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Choosing the right architect when building your home

Architect working on project. Laptop and folder on desk

26 May 2017

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Very few things are more exciting than building your own home.

Sure, there’s a lot of work and energy involved, but think about it. You get to create the home that you’ve been dreaming about for ages. And nothing tops the excitement of actually watching your build get bigger and stronger by the day. Lucky you!

However, it’s not quite so easy taking the image in your head and translating it into an actual house.

Most of us will have to hire in an architect to draw it up and flesh it out.

It’s their job to help you draw out plans for the home you want and the function of the build, as well as overseeing the financial costs to make sure that your budget is being spent in the best possible way.

Choosing the right architect is vital to the success of your build, but how do you pick the right one?

Here are five tips to make sure that you pick a winner for your build.

1. Ask around

Most people find architects or various trades simply by just asking their friends and neighbours who’ve already built their own homes.

Don’t be afraid to knock on some doors of local houses that you like. You might get a couple of odd looks, but all it takes is one person to answer and give you the name of the architect you’ve been hoping for.

2. Look online in the right places

Google isn’t always the most reliable source when it comes to finding the right architect.

A good starting point is the Royal Institute of Architects of Ireland (RIAI), which has a very useful search facility and a register of over 2,600 architects on its website.

An RIAI architect is professionally qualified, legally registered to practice and bound by a code of ethics established by The Royal Institute of the Architects of Ireland, so you know that you’re getting the good stuff.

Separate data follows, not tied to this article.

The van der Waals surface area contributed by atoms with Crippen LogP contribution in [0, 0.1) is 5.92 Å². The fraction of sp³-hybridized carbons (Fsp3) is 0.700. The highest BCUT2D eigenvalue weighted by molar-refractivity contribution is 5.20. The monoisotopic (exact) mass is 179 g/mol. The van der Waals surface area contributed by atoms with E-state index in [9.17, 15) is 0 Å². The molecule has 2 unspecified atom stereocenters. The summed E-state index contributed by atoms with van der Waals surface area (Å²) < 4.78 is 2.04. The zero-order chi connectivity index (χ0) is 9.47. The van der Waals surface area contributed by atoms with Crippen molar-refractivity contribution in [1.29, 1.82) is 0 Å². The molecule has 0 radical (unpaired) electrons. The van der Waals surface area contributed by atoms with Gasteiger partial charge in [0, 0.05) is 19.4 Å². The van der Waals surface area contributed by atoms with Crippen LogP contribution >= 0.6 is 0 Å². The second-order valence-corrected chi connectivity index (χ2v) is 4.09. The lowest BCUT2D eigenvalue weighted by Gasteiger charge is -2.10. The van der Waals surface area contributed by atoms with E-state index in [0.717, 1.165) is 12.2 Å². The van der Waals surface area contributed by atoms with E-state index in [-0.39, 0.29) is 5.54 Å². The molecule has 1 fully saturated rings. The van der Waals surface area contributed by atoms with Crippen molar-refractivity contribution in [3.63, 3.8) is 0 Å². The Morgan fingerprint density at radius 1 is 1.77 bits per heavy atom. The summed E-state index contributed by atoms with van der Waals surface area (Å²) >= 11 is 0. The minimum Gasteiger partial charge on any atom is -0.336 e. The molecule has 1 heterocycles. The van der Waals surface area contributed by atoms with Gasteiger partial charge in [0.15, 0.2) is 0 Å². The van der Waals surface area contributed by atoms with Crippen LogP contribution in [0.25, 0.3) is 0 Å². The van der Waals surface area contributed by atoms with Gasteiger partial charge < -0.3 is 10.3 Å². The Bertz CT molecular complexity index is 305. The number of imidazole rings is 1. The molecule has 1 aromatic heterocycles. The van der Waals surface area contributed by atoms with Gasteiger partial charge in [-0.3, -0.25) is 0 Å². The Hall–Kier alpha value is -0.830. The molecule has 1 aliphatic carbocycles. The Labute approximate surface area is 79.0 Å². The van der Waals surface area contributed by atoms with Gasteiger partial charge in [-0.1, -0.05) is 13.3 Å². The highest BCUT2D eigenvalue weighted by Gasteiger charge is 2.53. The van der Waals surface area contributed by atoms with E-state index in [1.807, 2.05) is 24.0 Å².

3. Ask for a portfolio

Ask all architects that you deal with to bring a portfolio of their work with photos of projects that they’ve completed.

Look out for the quality of the finished projects and if the designs overall are in-line with your taste.

You might see a portfolio full of extravagant and complexly designed homes, but if you’re just looking for a simple 4-bedroom and enough space to throw the odd shindig, maybe reach out for other options.

4. Look up architects who have experience in your local area

It’s wise to consider an architect who is experienced in dealing with planners in the area in which you plan to build. This will help the planning permission process go as smoothly as possible as they will understand what is and isn’t acceptable to the local planning authority.

Remember, don’t start construction on your build until you have full permission from your local authority.

5. Make sure they’ll listen

Hire an architect who listens and is willing and able to interpret your ideas into the designs you want.

After all, you’ll be the one who will actually be living in the house. So you need to make sure that they’re helping you realise your ideal home and preferences, not theirs.

If you feel that the connection isn’t strong to begin with, you may end up less than friends at the end of the tunnel.

It’s also important that you as a client stick to the design once you and your architect decide on it.

Any deviation from the original design during the build can have a dramatic knock-on effect on your budget – and no one wants that!

Are you thinking of building your own home?

Check out this handy guide to building your home in Ireland complete with stories from EBS customers who have already built a home.

Find out how much you can afford to borrow with our mortgage calculator or book a mortgage meeting to suit you with one of our mortgage experts.

Don’t forget to visit our Facebook page for the latest home inspiration, news and great competitions.

EBS d.a.c. is regulated by the Central Bank of Ireland.

The content of this blog is expressed in broad terms and is limited to general information purposes only. Readers should always seek professional advice to address issues arising in specific contexts and not seek to rely on the information in this blog which does not constitute any form of advice or recommendation by EBS d.a.c.

EBS d.a.c. neither accepts nor assumes any responsibility in relation to the contents of this blog and excludes all warranties, undertakings and representations (either expressed or implied) to the fullest extent permitted under applicable law.

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